Interview with Vikas Bagga

Vikas Bagga
Vikas Bagga

What steps need to be taken to address these?

Assuming that the current slowdown is not too deep and hopefully not long-lasting either, the government in its wisdom has announced a slew of measures in recent weeks aimed at boosting the economy in toto and consumer sentiments in particular while according concessions to retail and the manufacturing sector. Looks like more would follow in coming weeks to shake whatever seems to be on standstill mode at ground zero. 

A sizable number of festivals in the ensuing months too hold promise to boost the sentiments and allied buying pattern. The monetary policy both on lending and borrowing derivatives should pave way for better disposable incomes in the hands of the consumers. This should directly take care of the short-term measures on the demand generation front amidst the otherwise excessive supply-led scenario prevailing in the industry. 

Independent of the above measures, some considerate measures are required to address the issues of vendors and distributors respectively-some of these will have to be self-initiated by vendors and distributors while many others would need proactive intervention of the government / industry bodies. For vendors and manufacturing units: 
  • Innovation remains a non-compromising proposition; hence this facet as a proposition needs to be augmented to be seen as operating on differentials.

That being the scenario, cutting edge shall stand to be visible on all fronts; 

  • Optimal capacity utilisation is bound to be a bigger virtue than short-term capacity expansion. Overheads appropriation and amortisation on tooling and component costs holds ultimate key to efficiency; 
  • In-house training and employee retention practices, supported by industry bodies and experts affiliated to such institutions must step forward to guide the struggling as well as progressive units on affordable retention fee; 
  • If not single window clearance, at least minimal government departments should pursue time-bound compliances in unison so that the leadership team(s) at work can optimise their time and bandwidth to drive the units optimally. Thus, this whole concept of "ease of doing business" does not: (i) remain a mirage, (ii) remain reserved not only for start-ups and foreign entities, but is also extended to currently operating homegrown manufacturing and trading entities. 
  • Being an embedded part of our manufacturing legacy, all affiliated footwear manufacturers should stand to get a fair chance to produce for both domestic and exports sector. This in many ways hedges the vendors from demand / order contraction and its impact on the running of their units. Industry bodies in conjunction would need to vigorously speed up the efforts to influence the concerned government departments to plug requisite incentives / policies aimed at making the domestic produce more competitive both in domestic and export circuits.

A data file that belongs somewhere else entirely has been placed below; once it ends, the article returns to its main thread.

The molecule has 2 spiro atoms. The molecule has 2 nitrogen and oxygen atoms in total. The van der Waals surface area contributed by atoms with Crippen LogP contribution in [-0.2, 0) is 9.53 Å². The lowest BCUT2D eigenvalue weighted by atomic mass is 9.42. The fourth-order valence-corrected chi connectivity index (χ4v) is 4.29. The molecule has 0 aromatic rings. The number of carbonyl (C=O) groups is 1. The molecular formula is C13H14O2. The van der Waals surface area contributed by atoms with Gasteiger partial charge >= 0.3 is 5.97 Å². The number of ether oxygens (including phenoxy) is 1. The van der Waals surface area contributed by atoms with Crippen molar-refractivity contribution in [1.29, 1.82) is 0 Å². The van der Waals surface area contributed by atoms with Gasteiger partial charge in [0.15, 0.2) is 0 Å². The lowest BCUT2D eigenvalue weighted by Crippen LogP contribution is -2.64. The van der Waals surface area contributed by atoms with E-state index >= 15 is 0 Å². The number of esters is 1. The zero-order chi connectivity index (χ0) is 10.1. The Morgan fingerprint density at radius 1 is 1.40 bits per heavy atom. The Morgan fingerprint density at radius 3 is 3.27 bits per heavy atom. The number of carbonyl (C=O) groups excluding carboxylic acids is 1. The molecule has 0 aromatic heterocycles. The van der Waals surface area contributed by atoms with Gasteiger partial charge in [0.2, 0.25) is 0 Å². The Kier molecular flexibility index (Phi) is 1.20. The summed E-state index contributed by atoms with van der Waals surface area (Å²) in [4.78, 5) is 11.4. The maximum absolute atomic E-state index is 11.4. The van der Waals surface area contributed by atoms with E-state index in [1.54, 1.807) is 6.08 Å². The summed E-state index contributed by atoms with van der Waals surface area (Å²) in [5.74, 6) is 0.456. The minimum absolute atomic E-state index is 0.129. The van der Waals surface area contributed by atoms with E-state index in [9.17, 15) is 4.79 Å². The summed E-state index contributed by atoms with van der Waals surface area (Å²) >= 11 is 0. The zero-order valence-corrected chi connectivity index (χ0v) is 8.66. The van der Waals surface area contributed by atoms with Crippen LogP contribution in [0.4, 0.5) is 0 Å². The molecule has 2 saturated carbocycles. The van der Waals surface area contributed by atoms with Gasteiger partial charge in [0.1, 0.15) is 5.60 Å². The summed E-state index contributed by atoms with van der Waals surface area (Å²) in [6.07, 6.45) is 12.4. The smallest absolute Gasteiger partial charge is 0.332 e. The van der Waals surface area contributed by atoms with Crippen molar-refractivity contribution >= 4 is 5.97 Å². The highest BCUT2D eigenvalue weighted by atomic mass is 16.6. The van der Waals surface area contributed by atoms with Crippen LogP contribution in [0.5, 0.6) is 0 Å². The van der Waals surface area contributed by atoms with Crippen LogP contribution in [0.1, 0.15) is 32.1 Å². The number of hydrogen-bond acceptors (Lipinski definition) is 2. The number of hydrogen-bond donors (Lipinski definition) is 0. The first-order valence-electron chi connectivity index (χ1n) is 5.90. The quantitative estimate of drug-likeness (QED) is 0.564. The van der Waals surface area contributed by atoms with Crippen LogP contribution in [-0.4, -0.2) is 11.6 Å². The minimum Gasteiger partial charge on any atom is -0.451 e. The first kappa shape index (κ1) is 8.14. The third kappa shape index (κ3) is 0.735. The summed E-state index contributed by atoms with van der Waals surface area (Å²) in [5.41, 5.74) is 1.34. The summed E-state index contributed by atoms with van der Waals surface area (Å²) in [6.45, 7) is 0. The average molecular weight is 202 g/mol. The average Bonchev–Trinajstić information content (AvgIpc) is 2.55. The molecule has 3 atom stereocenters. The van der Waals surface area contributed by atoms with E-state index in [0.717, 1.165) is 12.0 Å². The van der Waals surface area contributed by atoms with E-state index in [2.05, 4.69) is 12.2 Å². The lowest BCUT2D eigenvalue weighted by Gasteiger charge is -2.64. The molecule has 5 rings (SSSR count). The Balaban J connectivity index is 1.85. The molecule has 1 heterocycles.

For distributors: 
  • They themselves and onwardly their retail associates need to freshly absorb the importance of stock turnover expected higher margin per unit. This is not to undermine the contribution that must accrue from selling any given unit, but to align the distribution function in a manner and mode where stock turn gets better attention and redressal, if found to be sagging so that the impact of slowdown does not get over bearing due to lopsided priorities / expectancy. 
  • Midterm urgencies merit assessment and evaluations so that the business model itself does not get regressive beyond correction. Hence, as an intermediary between brand / manufacturer and retailers, any scope for insulation of the business from sudden or unforeseen risks should not be left unattended. Therefore, active networking with an aim to securing / disseminating financial and non-financial incentives should be a new norm in trying times.  
  • The distributors' portfolios like any other financial portfolios need to be reviewed periodically to assess the contribution in relation to available bandwidth so that revenue optimisation fronts can be galvanised, wherever possible.
What steps need to be taken to address these?

How has business changed since the emerging of the online space and a growing younger population?

The contours of the business encompassing most consumer products have changed forever. The role of the millennials is omnipresent in terms of shaping the lifecycle of the existent brands / products as well as burgeoning innovation for us to witness in terms of roll out of newer consumer categories and allied products. The consumer community as a whole operates with a heightened expectancy while shopping for their needs-be it planned or impulse buying. 

Just not abundant choices; but enticing offers, flexibility to shop, after-sales service, cash-on-delivery, easy exchanges, etc have become the new norms. The brands are able to read these trends, thanks to emerging new domains such as big data management, AI; deep dive research into consumer insights and buying behaviour have led brands to opt for composite omni-channel forays and even segregated product offerings across varied channel of sales. 

The online channel, till recent times being described as still nascent and therefore touching a smaller population, is up for a big leap in a country like ours where logistics and supply chain management remain challenging. Lots of barriers have been diluted with the onslaught of online channels and many hitherto sacred forts will pave way for bigger and better consumer experiences.
This Interview was first published in the October 2019 edition of the print magazine.
Published on: 15/11/2019

DISCLAIMER: All views and opinions expressed in this column are solely of the interviewee, and they do not reflect in any way the opinion of Fibre2Fashion.com.

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